ah you know do i ignore him
or
seeing him
do i stop a moment and have some contact will give him a small amount of money ah so
i think that the attentive reception of zazen allows us it develops the capacity to tune into what's going on around us and then
our activity which is essential
ah coming out of that sauce and we determine
why did he is that's appropriate by way of response
and i think that's what the good samaritan did
everybody else just walk by
okay
thank you
her second last question will be from bed
hi hassan yes thank you for your talk thank you
my question goes back to the interview with wiki bhikkhu bodhi that you shared then his
his initial comment if i remember them correctly they don't need to change jacked i don't think is something like this systems of greed and domination that drive society which i find to be true
and i know buddhist understanding is that one way of seeing the world and the one that may be seems top of mind for me a lot is it's driven by greed hate and delusion is it's centered on that somebody beings respond from that plays including myself all the time so
in a sense like we've heard you can
i had to take to bring up it all aid like a repeated sodium comment but i guess i will have it's always been this way right he said he'd sought as many times so how does
what you're talking about fit into
when i might say is the inevitability that the world functions on greed hate and delusion and that systems of domination and and harm are inevitable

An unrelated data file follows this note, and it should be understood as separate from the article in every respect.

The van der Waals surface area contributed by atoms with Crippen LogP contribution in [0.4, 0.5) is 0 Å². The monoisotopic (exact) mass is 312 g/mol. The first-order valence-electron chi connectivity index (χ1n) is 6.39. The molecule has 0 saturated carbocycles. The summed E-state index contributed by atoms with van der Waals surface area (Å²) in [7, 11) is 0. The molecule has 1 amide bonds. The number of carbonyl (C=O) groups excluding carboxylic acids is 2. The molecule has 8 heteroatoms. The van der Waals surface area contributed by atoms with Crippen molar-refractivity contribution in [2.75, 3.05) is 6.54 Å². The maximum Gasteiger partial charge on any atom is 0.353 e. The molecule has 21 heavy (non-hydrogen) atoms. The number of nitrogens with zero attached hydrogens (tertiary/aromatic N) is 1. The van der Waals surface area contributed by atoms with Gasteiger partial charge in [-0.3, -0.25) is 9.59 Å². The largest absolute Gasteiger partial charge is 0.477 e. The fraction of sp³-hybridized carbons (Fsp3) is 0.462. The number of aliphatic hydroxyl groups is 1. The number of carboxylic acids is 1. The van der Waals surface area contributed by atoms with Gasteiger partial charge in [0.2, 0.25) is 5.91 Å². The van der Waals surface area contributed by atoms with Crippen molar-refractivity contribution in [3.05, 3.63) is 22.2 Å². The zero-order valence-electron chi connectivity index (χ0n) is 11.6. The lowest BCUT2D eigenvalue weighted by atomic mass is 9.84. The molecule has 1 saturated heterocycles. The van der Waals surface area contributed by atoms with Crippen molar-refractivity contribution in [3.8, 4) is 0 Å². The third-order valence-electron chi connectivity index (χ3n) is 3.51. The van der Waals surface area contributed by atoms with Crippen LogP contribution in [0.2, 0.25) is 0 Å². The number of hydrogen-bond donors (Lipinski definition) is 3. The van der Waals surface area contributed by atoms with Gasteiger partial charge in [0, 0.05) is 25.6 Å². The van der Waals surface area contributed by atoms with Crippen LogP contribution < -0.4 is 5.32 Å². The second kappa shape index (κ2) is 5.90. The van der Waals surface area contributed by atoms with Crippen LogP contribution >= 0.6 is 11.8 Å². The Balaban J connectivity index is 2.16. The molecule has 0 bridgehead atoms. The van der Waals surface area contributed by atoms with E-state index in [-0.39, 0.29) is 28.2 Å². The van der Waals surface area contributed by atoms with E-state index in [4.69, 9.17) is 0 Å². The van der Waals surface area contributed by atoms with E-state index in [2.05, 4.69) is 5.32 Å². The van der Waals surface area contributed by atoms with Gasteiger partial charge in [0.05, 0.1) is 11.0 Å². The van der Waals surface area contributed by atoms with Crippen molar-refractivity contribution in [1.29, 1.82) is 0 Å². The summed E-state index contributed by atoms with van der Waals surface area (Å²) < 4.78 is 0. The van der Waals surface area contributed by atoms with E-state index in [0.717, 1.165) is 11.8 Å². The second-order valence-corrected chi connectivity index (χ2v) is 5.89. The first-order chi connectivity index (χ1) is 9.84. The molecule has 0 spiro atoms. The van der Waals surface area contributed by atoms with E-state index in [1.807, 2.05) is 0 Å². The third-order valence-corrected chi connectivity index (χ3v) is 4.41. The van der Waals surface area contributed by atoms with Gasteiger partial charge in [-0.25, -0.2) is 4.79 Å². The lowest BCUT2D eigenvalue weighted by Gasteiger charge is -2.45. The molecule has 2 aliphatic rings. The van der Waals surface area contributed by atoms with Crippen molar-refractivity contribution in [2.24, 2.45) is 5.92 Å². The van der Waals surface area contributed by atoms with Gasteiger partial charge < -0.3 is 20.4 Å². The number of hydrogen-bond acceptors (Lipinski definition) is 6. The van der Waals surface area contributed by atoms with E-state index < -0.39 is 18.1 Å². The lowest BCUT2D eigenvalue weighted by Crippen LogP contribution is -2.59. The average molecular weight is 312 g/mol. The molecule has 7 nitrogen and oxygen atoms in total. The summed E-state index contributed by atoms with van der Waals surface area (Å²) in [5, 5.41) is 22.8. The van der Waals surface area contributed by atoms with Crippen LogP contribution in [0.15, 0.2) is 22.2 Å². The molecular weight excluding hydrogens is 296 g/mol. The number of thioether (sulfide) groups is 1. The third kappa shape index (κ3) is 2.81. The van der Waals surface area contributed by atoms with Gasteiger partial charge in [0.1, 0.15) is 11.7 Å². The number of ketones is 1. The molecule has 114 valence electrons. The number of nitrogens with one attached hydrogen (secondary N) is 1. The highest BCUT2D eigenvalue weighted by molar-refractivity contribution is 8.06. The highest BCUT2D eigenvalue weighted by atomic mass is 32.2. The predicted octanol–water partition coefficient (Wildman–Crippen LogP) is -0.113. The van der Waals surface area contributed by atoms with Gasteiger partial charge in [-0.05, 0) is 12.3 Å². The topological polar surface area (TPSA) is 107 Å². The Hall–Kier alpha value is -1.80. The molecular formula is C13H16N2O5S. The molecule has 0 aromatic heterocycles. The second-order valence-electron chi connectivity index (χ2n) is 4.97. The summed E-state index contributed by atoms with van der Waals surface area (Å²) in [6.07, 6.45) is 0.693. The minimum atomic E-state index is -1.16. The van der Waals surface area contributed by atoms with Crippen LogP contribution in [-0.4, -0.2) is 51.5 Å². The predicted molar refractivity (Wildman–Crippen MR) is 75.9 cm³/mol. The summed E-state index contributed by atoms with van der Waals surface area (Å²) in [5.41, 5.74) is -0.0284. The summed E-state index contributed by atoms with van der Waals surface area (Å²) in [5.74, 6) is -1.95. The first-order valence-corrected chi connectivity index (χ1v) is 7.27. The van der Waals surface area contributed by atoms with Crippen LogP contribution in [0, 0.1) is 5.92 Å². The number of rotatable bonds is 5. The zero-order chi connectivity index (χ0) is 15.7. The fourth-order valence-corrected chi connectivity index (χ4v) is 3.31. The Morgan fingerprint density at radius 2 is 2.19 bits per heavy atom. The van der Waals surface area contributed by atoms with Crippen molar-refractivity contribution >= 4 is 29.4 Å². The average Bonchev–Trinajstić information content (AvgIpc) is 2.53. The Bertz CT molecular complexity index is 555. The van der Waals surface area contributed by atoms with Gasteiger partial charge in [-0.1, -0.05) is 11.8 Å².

in any place or time
well

you gotta take the long view
the maybe the multi kalpa few ah just because it's always been this way
doesn't mean it's always going to be this way
and it's confronting the conundrum
of the bodhisattva vows which we are about to chant right ha that ah
the beans are endless the kings are numberless i found to save them ah
ah
in self-worth that each one of those vows has a built-in impossibility in its vastness and ah you know if you look at the at the mine on a teachings there
they are vast
ah and
they're not ah
they're not dissuaded by the the scope of the of the problem
and we're encouraged
to be that way
that's that's all i can say it's arm
even though it's daunting
ah and seems impossible this is what we're we're being asked to undertake something that's impossible
thank you thank you hassle by the way i successfully just posted the link to put his global relief
so one more via he was on our next and final question will be from chica
hi
hassan thank you so much for your talk everybody from an me for not having camera on i'm having a little zoom ah exhaustion
and it's the or how your talk was so helpful for me to have been kind of breaking off into tears ah so i feel supported by the song and by your tit thank you had is a drink tea or maybe just right now yeah really take care of yourself
ah but i didn't have i just love and to say that i appreciated
the distinction you drew between you know the subtle
the definition of control as susan moon was asking about like created you're pointing that out to us and pointing us to that chapter in send my beginner's mind and then also you started to riff on the four foundations of mindfulness and i thought come going to ask him will you teach a class on the for
foundations of mindfulness i really was getting into what are what you started to to to get into their yeah thank you i think i just think i did you know for me i i can keep track of ah i sent to time you know so where i think i may have just done might have actually been ten years ago but i'll
ah it's wonderful admitted and i'm happy to study it with you there are they really useful and i think that there's a there's a mystique and way that people understand mindfulness but i don't wanna get into a critique of that right now
well thank you thank you so much yeah yeah i'm bowing here and bowing nicholson having okay well thank you all and instead of just i successfully managed to post the link to put his global relief and
thank you enjoy then and be careful that the air and top